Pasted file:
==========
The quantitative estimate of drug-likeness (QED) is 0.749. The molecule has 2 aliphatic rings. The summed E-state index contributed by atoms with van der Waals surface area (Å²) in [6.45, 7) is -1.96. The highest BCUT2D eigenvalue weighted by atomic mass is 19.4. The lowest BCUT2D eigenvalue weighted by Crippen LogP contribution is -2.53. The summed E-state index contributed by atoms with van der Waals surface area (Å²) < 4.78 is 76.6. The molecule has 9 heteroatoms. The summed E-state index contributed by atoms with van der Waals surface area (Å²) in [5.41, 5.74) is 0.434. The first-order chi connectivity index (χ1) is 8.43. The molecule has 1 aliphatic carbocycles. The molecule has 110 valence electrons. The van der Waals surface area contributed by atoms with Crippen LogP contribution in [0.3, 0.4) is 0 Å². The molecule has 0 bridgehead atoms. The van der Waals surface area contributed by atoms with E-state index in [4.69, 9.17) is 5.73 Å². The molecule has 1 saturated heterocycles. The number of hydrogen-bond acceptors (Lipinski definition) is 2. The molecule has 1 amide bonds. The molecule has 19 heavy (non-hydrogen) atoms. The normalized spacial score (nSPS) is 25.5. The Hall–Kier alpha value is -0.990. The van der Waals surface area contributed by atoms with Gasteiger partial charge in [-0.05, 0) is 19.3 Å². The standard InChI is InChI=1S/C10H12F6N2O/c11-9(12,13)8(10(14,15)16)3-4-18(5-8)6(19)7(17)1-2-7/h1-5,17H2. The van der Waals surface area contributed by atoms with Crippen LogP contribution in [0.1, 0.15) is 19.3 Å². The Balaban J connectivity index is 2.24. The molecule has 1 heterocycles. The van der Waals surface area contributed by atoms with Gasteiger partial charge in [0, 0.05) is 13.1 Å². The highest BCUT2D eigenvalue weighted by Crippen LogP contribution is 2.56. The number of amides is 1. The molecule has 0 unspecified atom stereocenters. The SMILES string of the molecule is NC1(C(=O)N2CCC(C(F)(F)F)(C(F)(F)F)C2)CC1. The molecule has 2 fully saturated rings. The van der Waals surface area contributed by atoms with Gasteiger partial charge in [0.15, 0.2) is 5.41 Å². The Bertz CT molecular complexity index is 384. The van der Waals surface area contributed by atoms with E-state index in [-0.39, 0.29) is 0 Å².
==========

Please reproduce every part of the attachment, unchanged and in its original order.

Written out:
The quantitative estimate of drug-likeness (QED) is 0.749. The molecule has 2 aliphatic rings. The summed E-state index contributed by atoms with van der Waals surface area (Å²) in [6.45, 7) is -1.96. The highest BCUT2D eigenvalue weighted by atomic mass is 19.4. The lowest BCUT2D eigenvalue weighted by Crippen LogP contribution is -2.53. The summed E-state index contributed by atoms with van der Waals surface area (Å²) < 4.78 is 76.6. The molecule has 9 heteroatoms. The summed E-state index contributed by atoms with van der Waals surface area (Å²) in [5.41, 5.74) is 0.434. The first-order chi connectivity index (χ1) is 8.43. The molecule has 1 aliphatic carbocycles. The molecule has 110 valence electrons. The van der Waals surface area contributed by atoms with Crippen LogP contribution in [0.3, 0.4) is 0 Å². The molecule has 0 bridgehead atoms. The van der Waals surface area contributed by atoms with E-state index in [4.69, 9.17) is 5.73 Å². The molecule has 1 saturated heterocycles. The number of hydrogen-bond acceptors (Lipinski definition) is 2. The molecule has 1 amide bonds. The molecule has 19 heavy (non-hydrogen) atoms. The normalized spacial score (nSPS) is 25.5. The Hall–Kier alpha value is -0.990. The van der Waals surface area contributed by atoms with Gasteiger partial charge in [-0.05, 0) is 19.3 Å². The standard InChI is InChI=1S/C10H12F6N2O/c11-9(12,13)8(10(14,15)16)3-4-18(5-8)6(19)7(17)1-2-7/h1-5,17H2. The van der Waals surface area contributed by atoms with Crippen LogP contribution in [0.1, 0.15) is 19.3 Å². The Balaban J connectivity index is 2.24. The molecule has 1 heterocycles. The van der Waals surface area contributed by atoms with Gasteiger partial charge in [0, 0.05) is 13.1 Å². The highest BCUT2D eigenvalue weighted by Crippen LogP contribution is 2.56. The number of amides is 1. The molecule has 0 unspecified atom stereocenters. The SMILES string of the molecule is NC1(C(=O)N2CCC(C(F)(F)F)(C(F)(F)F)C2)CC1. The molecule has 2 fully saturated rings. The van der Waals surface area contributed by atoms with Gasteiger partial charge in [0.15, 0.2) is 5.41 Å². The Bertz CT molecular complexity index is 384. The van der Waals surface area contributed by atoms with E-state index in [-0.39, 0.29) is 0 Å².